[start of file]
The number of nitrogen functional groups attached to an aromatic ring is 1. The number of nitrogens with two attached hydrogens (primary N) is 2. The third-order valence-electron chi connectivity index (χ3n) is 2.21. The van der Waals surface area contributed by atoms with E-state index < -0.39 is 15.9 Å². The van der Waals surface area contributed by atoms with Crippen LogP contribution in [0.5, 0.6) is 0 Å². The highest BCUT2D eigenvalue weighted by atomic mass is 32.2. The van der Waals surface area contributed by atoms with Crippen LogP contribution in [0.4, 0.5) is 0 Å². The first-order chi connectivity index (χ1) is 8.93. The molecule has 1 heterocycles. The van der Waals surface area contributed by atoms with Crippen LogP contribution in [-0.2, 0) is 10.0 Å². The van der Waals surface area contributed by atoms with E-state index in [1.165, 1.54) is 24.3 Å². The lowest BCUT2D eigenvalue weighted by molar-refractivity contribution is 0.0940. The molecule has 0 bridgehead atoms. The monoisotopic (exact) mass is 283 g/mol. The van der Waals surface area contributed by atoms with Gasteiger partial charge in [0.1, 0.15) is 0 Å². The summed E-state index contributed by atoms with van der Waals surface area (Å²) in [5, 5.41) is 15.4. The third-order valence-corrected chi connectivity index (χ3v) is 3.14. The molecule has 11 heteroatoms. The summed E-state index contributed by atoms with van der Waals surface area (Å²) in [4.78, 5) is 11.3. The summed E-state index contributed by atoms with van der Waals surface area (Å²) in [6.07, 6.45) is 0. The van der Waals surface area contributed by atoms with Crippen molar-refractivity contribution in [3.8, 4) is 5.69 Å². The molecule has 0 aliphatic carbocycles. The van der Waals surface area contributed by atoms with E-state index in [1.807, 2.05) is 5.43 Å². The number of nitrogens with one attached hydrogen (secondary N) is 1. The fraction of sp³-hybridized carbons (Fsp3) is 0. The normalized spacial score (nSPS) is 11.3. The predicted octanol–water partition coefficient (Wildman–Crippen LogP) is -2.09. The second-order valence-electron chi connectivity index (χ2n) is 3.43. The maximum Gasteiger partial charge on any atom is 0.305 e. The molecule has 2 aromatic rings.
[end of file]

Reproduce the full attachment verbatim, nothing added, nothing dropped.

The number of nitrogen functional groups attached to an aromatic ring is 1. The number of nitrogens with two attached hydrogens (primary N) is 2. The third-order valence-electron chi connectivity index (χ3n) is 2.21. The van der Waals surface area contributed by atoms with E-state index < -0.39 is 15.9 Å². The van der Waals surface area contributed by atoms with Crippen LogP contribution in [0.5, 0.6) is 0 Å². The highest BCUT2D eigenvalue weighted by atomic mass is 32.2. The van der Waals surface area contributed by atoms with Crippen LogP contribution in [0.4, 0.5) is 0 Å². The first-order chi connectivity index (χ1) is 8.93. The molecule has 1 heterocycles. The van der Waals surface area contributed by atoms with Crippen LogP contribution in [-0.2, 0) is 10.0 Å². The van der Waals surface area contributed by atoms with E-state index in [1.165, 1.54) is 24.3 Å². The lowest BCUT2D eigenvalue weighted by molar-refractivity contribution is 0.0940. The molecule has 0 bridgehead atoms. The monoisotopic (exact) mass is 283 g/mol. The van der Waals surface area contributed by atoms with Gasteiger partial charge in [0.1, 0.15) is 0 Å². The summed E-state index contributed by atoms with van der Waals surface area (Å²) in [5, 5.41) is 15.4. The third-order valence-corrected chi connectivity index (χ3v) is 3.14. The molecule has 11 heteroatoms. The summed E-state index contributed by atoms with van der Waals surface area (Å²) in [4.78, 5) is 11.3. The summed E-state index contributed by atoms with van der Waals surface area (Å²) in [6.07, 6.45) is 0. The van der Waals surface area contributed by atoms with Crippen molar-refractivity contribution in [3.8, 4) is 5.69 Å². The molecule has 0 aliphatic carbocycles. The van der Waals surface area contributed by atoms with E-state index in [1.807, 2.05) is 5.43 Å². The number of nitrogens with one attached hydrogen (secondary N) is 1. The fraction of sp³-hybridized carbons (Fsp3) is 0. The normalized spacial score (nSPS) is 11.3. The predicted octanol–water partition coefficient (Wildman–Crippen LogP) is -2.09. The second-order valence-electron chi connectivity index (χ2n) is 3.43. The maximum Gasteiger partial charge on any atom is 0.305 e. The molecule has 2 aromatic rings.